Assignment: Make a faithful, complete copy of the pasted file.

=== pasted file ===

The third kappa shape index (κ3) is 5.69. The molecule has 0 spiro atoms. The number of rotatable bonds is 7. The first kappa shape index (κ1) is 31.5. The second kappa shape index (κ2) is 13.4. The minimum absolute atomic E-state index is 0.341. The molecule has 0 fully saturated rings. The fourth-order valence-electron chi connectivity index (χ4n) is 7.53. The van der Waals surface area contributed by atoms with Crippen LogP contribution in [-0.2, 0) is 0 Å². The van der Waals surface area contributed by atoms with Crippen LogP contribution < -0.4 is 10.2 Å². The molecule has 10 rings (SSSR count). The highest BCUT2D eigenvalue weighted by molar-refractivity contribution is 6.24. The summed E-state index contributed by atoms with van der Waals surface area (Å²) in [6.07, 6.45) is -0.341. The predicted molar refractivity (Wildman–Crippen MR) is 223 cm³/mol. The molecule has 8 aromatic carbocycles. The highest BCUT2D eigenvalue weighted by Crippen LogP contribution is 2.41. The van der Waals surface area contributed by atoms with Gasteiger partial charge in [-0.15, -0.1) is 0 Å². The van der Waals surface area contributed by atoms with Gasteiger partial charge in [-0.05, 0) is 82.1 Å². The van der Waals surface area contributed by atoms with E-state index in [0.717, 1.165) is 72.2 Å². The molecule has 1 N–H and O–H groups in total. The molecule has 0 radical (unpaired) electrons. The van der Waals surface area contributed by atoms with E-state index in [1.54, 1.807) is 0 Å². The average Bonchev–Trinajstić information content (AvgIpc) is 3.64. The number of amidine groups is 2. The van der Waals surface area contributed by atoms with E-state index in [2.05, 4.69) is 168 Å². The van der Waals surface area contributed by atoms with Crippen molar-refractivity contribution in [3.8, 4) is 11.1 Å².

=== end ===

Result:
The third kappa shape index (κ3) is 5.69. The molecule has 0 spiro atoms. The number of rotatable bonds is 7. The first kappa shape index (κ1) is 31.5. The second kappa shape index (κ2) is 13.4. The minimum absolute atomic E-state index is 0.341. The molecule has 0 fully saturated rings. The fourth-order valence-electron chi connectivity index (χ4n) is 7.53. The van der Waals surface area contributed by atoms with Crippen LogP contribution in [-0.2, 0) is 0 Å². The van der Waals surface area contributed by atoms with Crippen LogP contribution < -0.4 is 10.2 Å². The molecule has 10 rings (SSSR count). The highest BCUT2D eigenvalue weighted by molar-refractivity contribution is 6.24. The summed E-state index contributed by atoms with van der Waals surface area (Å²) in [6.07, 6.45) is -0.341. The predicted molar refractivity (Wildman–Crippen MR) is 223 cm³/mol. The molecule has 8 aromatic carbocycles. The highest BCUT2D eigenvalue weighted by Crippen LogP contribution is 2.41. The van der Waals surface area contributed by atoms with Gasteiger partial charge in [-0.15, -0.1) is 0 Å². The van der Waals surface area contributed by atoms with Gasteiger partial charge in [-0.05, 0) is 82.1 Å². The van der Waals surface area contributed by atoms with E-state index in [0.717, 1.165) is 72.2 Å². The molecule has 1 N–H and O–H groups in total. The molecule has 0 radical (unpaired) electrons. The van der Waals surface area contributed by atoms with E-state index in [1.54, 1.807) is 0 Å². The average Bonchev–Trinajstić information content (AvgIpc) is 3.64. The number of amidine groups is 2. The van der Waals surface area contributed by atoms with E-state index in [2.05, 4.69) is 168 Å². The van der Waals surface area contributed by atoms with Crippen molar-refractivity contribution in [3.8, 4) is 11.1 Å².